My thoughts on the groundbreaking new cancer study


A few weeks ago, researchers released what is already coming to be viewed as a milestone achievement in the battle against cancer.


For the first time in history, a clinical trial resulted in complete remission in all patients in a cancer study. In this small Phase 2 trial, 18 patients received a monoclonal antibody called a check point inhibitor which “unmasks” cancer cells and allows your immune system to destroy the abnormal cells.


After 12 months of treatment, the small group of people experienced what an NPR story called “something of a scientific miracle.” The cancer disappeared in every single patient, undetectable whether by physical exam, endoscopy, PET scan, or M.R.I. The results were published in the New England Journal of Medicine.


So, what should we make of this?


First, the battle against cancer is long-term, and follow-up beyond 12 months is pending. Second, these patients had a specific genetic pattern that made their tumors susceptible to the anti-PD1 monoclonal antibody dostarlimab. Third, the study really speaks to the importance of immunotherapy (first demonstrated in malignant metastatic melanoma—a uniformly fatal disease and now showing long term remission in a subset of patients) as well as personalized genetics in targeting cancers which is becoming more and more common.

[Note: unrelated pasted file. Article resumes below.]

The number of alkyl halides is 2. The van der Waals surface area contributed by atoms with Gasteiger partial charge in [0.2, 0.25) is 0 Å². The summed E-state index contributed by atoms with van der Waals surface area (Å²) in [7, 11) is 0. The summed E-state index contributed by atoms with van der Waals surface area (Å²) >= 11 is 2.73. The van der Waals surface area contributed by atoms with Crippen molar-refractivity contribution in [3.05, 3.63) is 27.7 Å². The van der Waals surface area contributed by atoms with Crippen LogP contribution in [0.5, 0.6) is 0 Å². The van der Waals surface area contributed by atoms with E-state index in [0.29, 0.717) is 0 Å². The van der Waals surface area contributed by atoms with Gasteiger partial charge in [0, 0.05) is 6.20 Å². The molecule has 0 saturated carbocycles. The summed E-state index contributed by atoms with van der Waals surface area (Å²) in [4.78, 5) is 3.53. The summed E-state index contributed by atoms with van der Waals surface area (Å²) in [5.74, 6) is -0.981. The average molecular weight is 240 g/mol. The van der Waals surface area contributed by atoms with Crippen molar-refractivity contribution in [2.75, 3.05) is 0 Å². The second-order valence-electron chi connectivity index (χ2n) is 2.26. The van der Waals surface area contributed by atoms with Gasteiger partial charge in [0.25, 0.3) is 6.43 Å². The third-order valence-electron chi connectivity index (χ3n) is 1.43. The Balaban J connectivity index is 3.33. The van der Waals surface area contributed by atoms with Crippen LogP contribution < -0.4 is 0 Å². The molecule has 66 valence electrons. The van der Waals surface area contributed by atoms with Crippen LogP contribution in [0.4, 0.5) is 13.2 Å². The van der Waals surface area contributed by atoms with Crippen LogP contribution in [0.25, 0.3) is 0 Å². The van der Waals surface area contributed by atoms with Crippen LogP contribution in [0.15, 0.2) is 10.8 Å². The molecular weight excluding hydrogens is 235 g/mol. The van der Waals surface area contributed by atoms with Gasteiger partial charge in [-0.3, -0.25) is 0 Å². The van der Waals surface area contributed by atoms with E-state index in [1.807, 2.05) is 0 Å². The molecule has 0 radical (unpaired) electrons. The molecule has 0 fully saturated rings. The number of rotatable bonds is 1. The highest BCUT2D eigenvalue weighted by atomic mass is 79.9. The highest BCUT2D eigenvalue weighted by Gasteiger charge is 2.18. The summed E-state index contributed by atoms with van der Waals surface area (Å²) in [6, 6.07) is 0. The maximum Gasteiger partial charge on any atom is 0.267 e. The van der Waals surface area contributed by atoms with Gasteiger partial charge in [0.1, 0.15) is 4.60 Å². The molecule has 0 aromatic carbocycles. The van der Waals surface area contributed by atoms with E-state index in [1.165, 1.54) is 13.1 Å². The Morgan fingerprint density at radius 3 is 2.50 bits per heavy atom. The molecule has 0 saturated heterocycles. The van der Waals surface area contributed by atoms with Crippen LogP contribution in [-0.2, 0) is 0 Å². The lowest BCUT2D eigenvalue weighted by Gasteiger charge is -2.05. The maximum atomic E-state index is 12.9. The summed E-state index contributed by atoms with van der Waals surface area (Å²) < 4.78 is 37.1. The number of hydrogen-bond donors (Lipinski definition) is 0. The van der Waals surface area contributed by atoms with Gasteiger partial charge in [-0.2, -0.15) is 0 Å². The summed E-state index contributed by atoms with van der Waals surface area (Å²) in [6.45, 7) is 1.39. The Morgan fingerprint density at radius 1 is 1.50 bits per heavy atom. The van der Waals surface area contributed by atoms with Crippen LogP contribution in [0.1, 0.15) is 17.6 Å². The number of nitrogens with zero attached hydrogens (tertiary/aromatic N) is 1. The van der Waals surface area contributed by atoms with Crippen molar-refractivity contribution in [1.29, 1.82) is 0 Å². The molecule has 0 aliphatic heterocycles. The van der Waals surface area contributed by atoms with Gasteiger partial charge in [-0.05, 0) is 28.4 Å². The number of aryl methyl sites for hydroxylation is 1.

Finally, the trial targeted patients with cancer that had not yet spread, and patients who had not yet started chemo or other therapies. If they had, they would have been ineligible for the trial.

I take a few things from this: first, what I wrote about the battle against cancer a little over three months ago is still applicable:

  • It’s better to prevent cancer than get it.

  • If you do get it, survival rates are dramatically better if you catch it early.

Additionally, if these results hold in future trials and prove durable in the long run, we will indeed look back on this moment as a huge medical-scientific achievement. Just as medical research came through huge with effective vaccines for COVID, we need strong medical research—with strong funding—to achieve more of these breakthroughs with other cancers and patients with other genetic makeups.


We should all hope for more progress, and lobby for more funding to make these trials happen (this trial was sponsored by the drug company GlaxoSmithKline). In the meantime, we can do our part to help prevent cancer by eating well, maintaining a healthy weight, limiting alcohol consumption, and not smoking.

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